Oral Nifedipine to Treat Iron Overload
|The safety and scientific validity of this study is the responsibility of the study sponsor and investigators. Listing a study does not mean it has been evaluated by the U.S. Federal Government. Read our disclaimer for details.|
|ClinicalTrials.gov Identifier: NCT00712738|
Recruitment Status : Completed
First Posted : July 10, 2008
Last Update Posted : July 2, 2017
This study will determine if nifedipine, a medication used to treat high blood pressure, can help treat iron overload, a condition in which the body contains too much iron. Iron overload can be caused by the body's inability to regulate iron or by medical treatments, such as multiple blood transfusions. Over time, it can cause problems with the liver, heart and glands. Treatments include reducing iron intake in the diet or removing the excess iron using medical therapies. Recently, nifedipine was found to cause iron loss in the urine of small animals. This study will see if the drug can increase the removal of iron into the urine in humans as well.
People 18 years of age and older with iron overload may be eligible for this study to undergo the following procedures:
Study Day 1
Participants come to the NIH Clinical Center for a medical history, physical examination, blood and urine tests, electrocardiogram (EKG) and echocardiogram (heart ultrasound).
Study Day 2
Participants will collect three urine samples: one is collected over 4 hours, followed by a second over 4 hours. Both of these samples are collected at NIH in the outpatient day hospital. At home, a third urine sample will be collected over 16 hours. For 1 week before the collections, participants are asked not to drink tea or eat foods high in Vitamin C or iron. They are also asked not to take any iron chelating medications.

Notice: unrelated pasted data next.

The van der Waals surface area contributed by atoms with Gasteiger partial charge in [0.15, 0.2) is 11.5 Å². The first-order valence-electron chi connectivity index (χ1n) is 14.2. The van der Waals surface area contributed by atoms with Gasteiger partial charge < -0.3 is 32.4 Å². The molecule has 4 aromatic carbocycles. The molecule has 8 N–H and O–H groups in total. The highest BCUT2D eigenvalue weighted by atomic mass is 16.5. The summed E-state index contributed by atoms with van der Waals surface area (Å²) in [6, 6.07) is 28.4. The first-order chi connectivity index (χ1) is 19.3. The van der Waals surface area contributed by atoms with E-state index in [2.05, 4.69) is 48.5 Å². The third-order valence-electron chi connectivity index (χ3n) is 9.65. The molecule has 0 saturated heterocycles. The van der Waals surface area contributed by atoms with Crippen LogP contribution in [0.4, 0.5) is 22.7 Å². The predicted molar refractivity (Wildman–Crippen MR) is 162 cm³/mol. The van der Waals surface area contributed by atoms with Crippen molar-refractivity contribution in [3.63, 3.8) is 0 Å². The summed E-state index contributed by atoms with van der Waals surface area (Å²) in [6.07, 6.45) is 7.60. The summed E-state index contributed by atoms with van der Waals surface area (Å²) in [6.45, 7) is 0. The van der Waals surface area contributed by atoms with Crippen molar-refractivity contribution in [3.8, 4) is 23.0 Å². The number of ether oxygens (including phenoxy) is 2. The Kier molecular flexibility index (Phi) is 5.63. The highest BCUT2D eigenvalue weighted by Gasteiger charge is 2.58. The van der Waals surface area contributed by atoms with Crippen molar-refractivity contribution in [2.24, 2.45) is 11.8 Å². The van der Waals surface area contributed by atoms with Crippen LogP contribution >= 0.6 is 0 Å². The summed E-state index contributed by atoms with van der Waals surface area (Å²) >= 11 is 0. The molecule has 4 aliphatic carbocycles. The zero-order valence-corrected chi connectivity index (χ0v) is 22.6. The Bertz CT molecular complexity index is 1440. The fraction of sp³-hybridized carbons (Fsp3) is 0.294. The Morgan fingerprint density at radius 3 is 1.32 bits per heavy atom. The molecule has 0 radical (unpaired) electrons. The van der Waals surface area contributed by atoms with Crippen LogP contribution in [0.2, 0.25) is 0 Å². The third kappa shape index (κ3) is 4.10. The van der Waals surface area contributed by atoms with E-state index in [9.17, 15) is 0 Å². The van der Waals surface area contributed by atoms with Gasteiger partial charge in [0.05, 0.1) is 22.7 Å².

Study Day 3
Participants repeat the same urine collections as on day 2. They collect a 4-hour urine sample at the outpatient day hospital at NIH. They will then take a 20-mg tablet of nifedipine, and remain in the clinic 4 hours for blood pressure monitoring. A second urine sample during this time. They then return home to collect the final 16-hour sample, which they bring to the clinic the following day. Again, they are instructed to avoid a diet high in vitamin C, iron rich foods, tea, and to avoid taking any iron chelating medications.
|Condition or disease||Intervention/treatment||Phase|
|Thalassemia Iron Overload Hemochromatosis||Drug: Nifedipine Procedure: Phlebotomy Procedure: Urinalysis Procedure: Echocardiogram Procedure: Electrocardiogram||Phase 1|
|Study Type :||Interventional (Clinical Trial)|
|Actual Enrollment :||6 participants|
|Intervention Model:||Single Group Assignment|
|Masking:||None (Open Label)|
|Official Title:||A Trial of Oral Nifedipine for the Treatment of Iron Overload|
|Study Start Date :||June 20, 2008|
|Actual Primary Completion Date :||September 22, 2010|
|Actual Study Completion Date :||September 22, 2010|
U.S. FDA Resources
- Evaluate nifedipine-related urinary iron excretion.
- Evaluate potential for nifedipine to increase urinary iron excretion among patients with iron overload.
To learn more about this study, you or your doctor may contact the study research staff using the contact information provided by the sponsor.
Please refer to this study by its ClinicalTrials.gov identifier (NCT number): NCT00712738
|United States, Maryland|
|National Institutes of Health Clinical Center, 9000 Rockville Pike|
|Bethesda, Maryland, United States, 20892|